Ruffley launches consultation to help working families and pensioners in Bury St Edmunds and Stowmarket

Monday, 15 November, 2004

New proposals to reverse Labour's tax hikes for those on low and middle incomes

Ahead of the Government's annual mini-Budget at the beginning of December, David Ruffley MP this week launched new Conservative policies to cut the level of tax on low and middle income earners and pensioner savers in Bury St Edmunds and Stowmarket.

David said:

'I urge the Citizens Advice Bureau in Bury St Edmunds and Stowmarket, Age Concern, Help the Aged and other groups who advise on people's financial issues to go online and view the consultation document via and following the link to 'policies' on the left hand side.'

The new consultation paper proposes a number of ways in which more people on lower incomes can be taken out of tax completely, and how many on middle incomes can be freed from having to pay punitive, top rates of income tax.

Estimates suggest that since 1997, due to Tony Blair's stealth tax increases in income tax thresholds and National Insurance, an average of:

• 6,400 more people in the Bury St Edmunds and Stowmarket area on low incomes have now being dragged into the tax system, including part-time workers on the minimum wage, students working weekends to pay their tuition fees, and pensioners receiving just £60 a week from a personal pension.

• Another 2,000 more people in the Bury St Edmunds and Stowmarket area are now paying top rates of income tax, including deputy head teachers, police inspectors, warrant officers in the armed services, and many hospital matrons.

David Ruffley explained:

'Conservatives believe in low taxes. Families and businesses across the Bury St Edmunds and Stowmarket area know better how to spend or invest their money than regional bureaucrats or Whitehall pen-pushers.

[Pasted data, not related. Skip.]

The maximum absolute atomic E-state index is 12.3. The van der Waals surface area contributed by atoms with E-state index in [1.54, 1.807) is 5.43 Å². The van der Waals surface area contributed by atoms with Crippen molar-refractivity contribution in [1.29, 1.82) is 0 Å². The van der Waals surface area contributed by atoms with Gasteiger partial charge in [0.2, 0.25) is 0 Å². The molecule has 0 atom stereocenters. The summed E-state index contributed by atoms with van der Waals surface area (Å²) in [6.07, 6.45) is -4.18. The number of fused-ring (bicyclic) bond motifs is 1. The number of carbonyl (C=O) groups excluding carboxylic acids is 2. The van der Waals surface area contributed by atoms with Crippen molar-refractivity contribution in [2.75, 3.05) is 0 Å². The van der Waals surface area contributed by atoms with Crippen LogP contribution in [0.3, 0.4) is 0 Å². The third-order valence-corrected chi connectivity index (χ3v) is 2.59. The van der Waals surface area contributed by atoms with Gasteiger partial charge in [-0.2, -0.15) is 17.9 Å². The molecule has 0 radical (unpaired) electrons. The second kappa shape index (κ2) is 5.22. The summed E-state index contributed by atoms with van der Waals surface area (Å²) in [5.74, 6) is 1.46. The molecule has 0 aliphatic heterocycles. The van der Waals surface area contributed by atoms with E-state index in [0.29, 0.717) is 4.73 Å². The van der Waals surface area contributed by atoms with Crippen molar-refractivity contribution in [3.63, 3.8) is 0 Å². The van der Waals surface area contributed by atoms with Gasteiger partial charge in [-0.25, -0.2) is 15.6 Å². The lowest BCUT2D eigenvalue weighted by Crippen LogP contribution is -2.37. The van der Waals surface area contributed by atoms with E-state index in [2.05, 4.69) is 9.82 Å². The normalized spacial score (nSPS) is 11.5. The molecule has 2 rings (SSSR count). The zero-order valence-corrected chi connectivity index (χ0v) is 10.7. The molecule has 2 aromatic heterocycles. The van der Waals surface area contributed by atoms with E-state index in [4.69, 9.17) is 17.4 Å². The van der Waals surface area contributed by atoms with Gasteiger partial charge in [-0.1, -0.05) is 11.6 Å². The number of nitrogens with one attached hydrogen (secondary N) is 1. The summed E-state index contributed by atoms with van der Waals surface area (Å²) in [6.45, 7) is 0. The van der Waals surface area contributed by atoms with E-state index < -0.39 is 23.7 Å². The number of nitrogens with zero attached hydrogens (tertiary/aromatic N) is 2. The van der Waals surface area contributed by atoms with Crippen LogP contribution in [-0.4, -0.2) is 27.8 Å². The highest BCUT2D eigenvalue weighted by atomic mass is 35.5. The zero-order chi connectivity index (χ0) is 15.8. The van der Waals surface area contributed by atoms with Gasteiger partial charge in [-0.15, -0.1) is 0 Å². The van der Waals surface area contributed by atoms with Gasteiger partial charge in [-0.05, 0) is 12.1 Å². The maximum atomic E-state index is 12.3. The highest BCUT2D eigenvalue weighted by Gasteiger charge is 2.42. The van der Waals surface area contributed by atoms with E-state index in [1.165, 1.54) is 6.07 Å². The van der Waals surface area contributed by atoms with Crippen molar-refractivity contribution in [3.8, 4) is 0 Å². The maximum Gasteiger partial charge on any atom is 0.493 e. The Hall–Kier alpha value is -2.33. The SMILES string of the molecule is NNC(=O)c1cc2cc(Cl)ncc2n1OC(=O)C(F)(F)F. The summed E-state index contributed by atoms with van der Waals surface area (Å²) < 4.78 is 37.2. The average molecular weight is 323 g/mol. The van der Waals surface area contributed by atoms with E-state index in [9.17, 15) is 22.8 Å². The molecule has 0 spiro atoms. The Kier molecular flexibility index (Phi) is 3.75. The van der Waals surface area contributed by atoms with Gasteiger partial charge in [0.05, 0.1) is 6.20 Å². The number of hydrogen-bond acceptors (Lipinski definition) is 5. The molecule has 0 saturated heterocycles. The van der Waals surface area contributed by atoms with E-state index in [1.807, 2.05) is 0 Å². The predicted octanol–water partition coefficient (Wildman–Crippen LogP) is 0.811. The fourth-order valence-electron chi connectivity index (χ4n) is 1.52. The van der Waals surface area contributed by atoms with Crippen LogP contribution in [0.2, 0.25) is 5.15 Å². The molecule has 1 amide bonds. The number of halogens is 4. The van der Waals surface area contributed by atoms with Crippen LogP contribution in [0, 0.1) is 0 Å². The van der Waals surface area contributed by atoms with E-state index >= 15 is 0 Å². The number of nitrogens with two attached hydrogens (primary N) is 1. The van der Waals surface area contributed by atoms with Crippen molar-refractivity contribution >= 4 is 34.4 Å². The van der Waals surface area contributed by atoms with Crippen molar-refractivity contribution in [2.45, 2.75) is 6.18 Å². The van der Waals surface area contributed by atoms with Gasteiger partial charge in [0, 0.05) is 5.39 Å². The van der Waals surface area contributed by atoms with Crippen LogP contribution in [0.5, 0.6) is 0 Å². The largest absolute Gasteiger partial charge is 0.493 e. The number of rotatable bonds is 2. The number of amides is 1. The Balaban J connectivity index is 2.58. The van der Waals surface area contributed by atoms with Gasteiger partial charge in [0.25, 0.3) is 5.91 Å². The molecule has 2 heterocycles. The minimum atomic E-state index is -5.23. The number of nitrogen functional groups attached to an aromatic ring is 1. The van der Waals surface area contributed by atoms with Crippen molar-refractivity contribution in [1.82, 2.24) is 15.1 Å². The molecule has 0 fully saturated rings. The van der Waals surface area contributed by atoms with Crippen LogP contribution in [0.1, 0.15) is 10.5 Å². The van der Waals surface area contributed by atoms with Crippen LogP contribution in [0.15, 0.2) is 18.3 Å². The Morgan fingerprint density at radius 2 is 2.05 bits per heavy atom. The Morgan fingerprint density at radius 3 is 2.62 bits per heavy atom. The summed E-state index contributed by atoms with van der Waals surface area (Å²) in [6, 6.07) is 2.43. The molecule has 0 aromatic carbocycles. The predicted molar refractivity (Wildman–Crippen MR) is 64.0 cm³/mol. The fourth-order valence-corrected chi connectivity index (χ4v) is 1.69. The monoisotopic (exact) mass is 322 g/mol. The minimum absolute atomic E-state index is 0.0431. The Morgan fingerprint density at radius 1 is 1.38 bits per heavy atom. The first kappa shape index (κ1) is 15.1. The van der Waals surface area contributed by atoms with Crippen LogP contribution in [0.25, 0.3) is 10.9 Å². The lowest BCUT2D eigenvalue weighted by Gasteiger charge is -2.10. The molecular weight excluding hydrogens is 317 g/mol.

'Tony Blair promised not to raise tax 'at all'. But he did- 66 times. Now independent experts agree that if Tony Blair were to be re-elected, taxes will have to go up yet again. Yet too much taxpayers' money is being wasted, and high taxes are undermining incentives to work, to save and to invest.

'We need action to ensure all taxpayers get value for money, to thin down fat government, and ensure that hard working families and pensioners and those on modest and middle incomes in the Bury St Edmunds and Stowmarket area receive a fairer deal.'

Notes to Editors

The full consultation document can be downloaded via:

It includes detailed options for reducing National Insurance and income tax for those on low incomes and middle incomes.

Since 1997, 4.2 million more people are now paying some form of income tax, whilst 1.35 million more people are now paying top rate income tax. Across the UK's 659 Parliamentary constituencies, this averages out at 6,400 and 2,050 more people respectively per constituency.

Gordon Brown's Pre-Budget Report will take place on 2 December 2004.